The next chapter: May 2023 update

Welcome to the next chapter monthly update for May 2023. It’s going to be another epic update. Actually, it’s epic-er. Lots of stuff to cram into this month.

I woke up May 1st to the news that a tentative deal had been reached and the strike was over (for now). The deal still had to be formally announced, information sessions held, and members vote on whether to accept the offer or not. And if the membership doesn’t vote to accept, we could be picketing again if further negotiations fail.

CRA workers were still walking the picket until their bargaining team had an agreement they could present to their members. This happened within the week.

Our ratification kit was sent out on May 10th. The ratification vote was called on the 24th, but the voting period doesn’t close until June 16th, so you (and I) will have to wait until next month to learn the results.  

Two people in Incledibles costumes on the PSAC picket line.
Two of our superheroic picketers on a very rainy day.

In the meantime, life threw us another curve ball. Our break line blew, and the car was out of commission until we could find an appointment at a repair shop, which was more difficult than you’d think. The garage we’ve been with for 20+ years was booked solid for six weeks. Our dealership was booked for three. Ultimately, we found a garage that could help us, got the car towed there, and the necessary repairs completed in five days.

It was interesting living without a car for those few days. I hope that the universe doesn’t have any further surprises in store for us. With Phil’s broken shoulder, the strike, and the car, that’s three. Things have to turn around soon.

The month in writing

I worked on a creative non-fiction piece and finished it (I think) on May 6th. Actually, I gave it a few more passes and submitted it on the 8th. There is such a thing as editing the life out of a piece. It’s my first CNF. I have no idea how it will fare.

I continued to edit my poetry collection, work on notes and acknowledgements. I sent it back to Tanis (who was having fun in Finland—I’m so jealous) over the Victoria Day long weekend. She’ll have final notes back to me in June.

Actually, she returned the second round edits May 29th. I’ll work on it on the weekend (June 3rd and 4th) and then forward it to my publisher, Heather, for final copyedits, formatting, cover, and all that jazz. April 2024 is getting closer!

I revised a short story for an anthology call due May 31st. That, too, I finished (after several passes) and submitted on the 28th. And then the call was extended until July 31st. Oh well.

And I finally got back to Reality Bomb. I reviewed the chapters I’d done before, added a stack of Post-it notes to my map, and generally prepared to dive back into editing with Suzy in June. I officially contracted her on the 24th and paid my fee. It’s happening!

Mellie's writing and revision progress for May.
Once again, I’ll just leave this here for you to peruse.
Mel holding up the CSFFA Professional Development Grant letter.

Related to that: My ah-MA-zing news (that I alluded to last month): I received the CSFFA Professional Development Grant! W00t!! Now the first session with Suzy will be mostly covered! I was informed by email on April 30th but asked to hold back on announcing the news until the CSFFA made their official announcement. Now they have, and I can! You may have seen my blog post about it earlier in the month. I thought it bore mentioning again 🙂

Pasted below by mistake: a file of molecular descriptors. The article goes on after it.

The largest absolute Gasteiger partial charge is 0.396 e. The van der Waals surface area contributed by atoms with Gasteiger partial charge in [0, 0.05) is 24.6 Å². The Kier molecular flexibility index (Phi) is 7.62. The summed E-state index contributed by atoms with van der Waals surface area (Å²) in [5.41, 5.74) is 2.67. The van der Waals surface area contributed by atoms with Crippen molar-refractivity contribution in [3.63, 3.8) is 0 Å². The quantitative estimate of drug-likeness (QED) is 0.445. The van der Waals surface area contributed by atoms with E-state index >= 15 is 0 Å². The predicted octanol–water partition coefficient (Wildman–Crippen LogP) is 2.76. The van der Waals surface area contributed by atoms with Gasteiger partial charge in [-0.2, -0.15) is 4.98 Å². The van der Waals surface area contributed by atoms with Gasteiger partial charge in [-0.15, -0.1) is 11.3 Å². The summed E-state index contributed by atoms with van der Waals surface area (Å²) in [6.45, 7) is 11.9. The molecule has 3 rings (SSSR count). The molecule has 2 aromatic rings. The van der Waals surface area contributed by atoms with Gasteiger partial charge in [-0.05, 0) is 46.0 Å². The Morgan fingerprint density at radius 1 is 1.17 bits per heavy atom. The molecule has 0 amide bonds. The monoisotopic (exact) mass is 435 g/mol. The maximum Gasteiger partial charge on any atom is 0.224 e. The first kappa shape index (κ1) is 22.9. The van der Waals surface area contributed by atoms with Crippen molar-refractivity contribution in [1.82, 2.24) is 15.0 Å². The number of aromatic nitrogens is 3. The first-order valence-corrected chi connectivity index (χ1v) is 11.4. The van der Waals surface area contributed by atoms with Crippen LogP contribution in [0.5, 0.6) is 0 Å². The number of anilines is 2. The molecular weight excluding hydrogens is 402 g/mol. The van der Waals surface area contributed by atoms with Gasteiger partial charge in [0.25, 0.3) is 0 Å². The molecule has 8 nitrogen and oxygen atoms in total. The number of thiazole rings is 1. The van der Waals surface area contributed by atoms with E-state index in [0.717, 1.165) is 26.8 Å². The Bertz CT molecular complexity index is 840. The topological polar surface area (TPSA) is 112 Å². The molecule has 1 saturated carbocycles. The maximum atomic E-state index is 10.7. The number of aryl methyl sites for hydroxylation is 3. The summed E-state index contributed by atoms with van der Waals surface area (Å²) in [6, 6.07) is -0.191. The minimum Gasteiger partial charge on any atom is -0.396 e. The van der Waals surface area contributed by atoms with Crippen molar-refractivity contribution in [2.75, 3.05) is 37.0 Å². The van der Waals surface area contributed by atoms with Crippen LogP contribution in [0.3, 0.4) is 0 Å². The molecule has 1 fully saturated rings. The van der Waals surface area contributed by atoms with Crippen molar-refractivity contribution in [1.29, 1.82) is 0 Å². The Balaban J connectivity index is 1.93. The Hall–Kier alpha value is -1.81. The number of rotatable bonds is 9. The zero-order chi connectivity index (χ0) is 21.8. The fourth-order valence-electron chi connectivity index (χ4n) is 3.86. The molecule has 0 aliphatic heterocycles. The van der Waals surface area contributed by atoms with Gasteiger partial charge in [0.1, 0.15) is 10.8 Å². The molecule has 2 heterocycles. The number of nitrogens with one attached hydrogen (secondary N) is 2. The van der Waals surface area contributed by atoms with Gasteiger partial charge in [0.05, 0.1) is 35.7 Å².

I submitted my application for my first Ontario Arts Council Northern Arts Grant on May 1st (again, for better or worse). There was a lot more to it than the OAC grant I applied for last fall. I have no idea how well I did (or did not). I’m still committed to applying for every grant I can. The more grant applications I submit, the better I’ll get at writing them. That I worked on this one while in the midst of the strike … let’s just say it probably wasn’t my best work. But I have no objectivity, so who knows?

I read my poetry at the TWUC Ontario region virtual open mic on May 2nd. It was good to share my poems again.

On May 3rd, I received an email from Odyssey Workshops notifying me that my application to Your Personal Odyssey was not accepted. Each year, the email’s a little longer and this year, Jeanne Cavelos said she enjoyed reading my writing sample. There were even more applicants than last year, and the competition was fierce. I’ll see it as a “one step closer to yes” rejection 😉

On May 12th, I received the package from the K. Valerie Connor Memorial Poetry Celebration contest and judging was underway. More than twice as many poems as were predicted, but I managed.

I attended a CAA board meeting on May 23rd. It will be one of my last. I’m stepping down after two terms to focus more on my writing.

Filling the well

I virtually attended the FOLD from April 30 to May 7, watching most of the sessions in replay. Always a great literary festival.

I watched the first of the Donald Maass series of Free Expressions webinars on May 5th, the Eight Lacks that Torpedo a Good Manuscript. Thought-provoking as ever.

I signed up for another Tiffany Yates Martin webinar through Jane Friedman and watched it on May 7th. The Power of Dialogue in Fiction was a different offering than I’ve seen from her before. Excellent, as always.

The TWUC Webinar, Construction of a Story Arc, featured past winners of the Danuta Gleed Award. Interesting insights into process.

I attended Writers Read for Dawn Walker on May 10th. I’d already signed and shared the petition through and when I was notified of the reading, I decided to show my support. Also, Kim Fahner was one of the readers (and Alicia Elliott and Louise Bernice Halfe and Dawn herself). It was a compelling and heart-wrenching evening. I’ll encourage you to support Dawn’s legal defense fund.

I signed up for Your Novel’s Four Key Scenes with Susan DeFreitas, once again, through Jane Friedman. And once again, I watched the replay. She got into the neuroscience of story. Mirror neurons. Semantic and episodic memory. All the good things.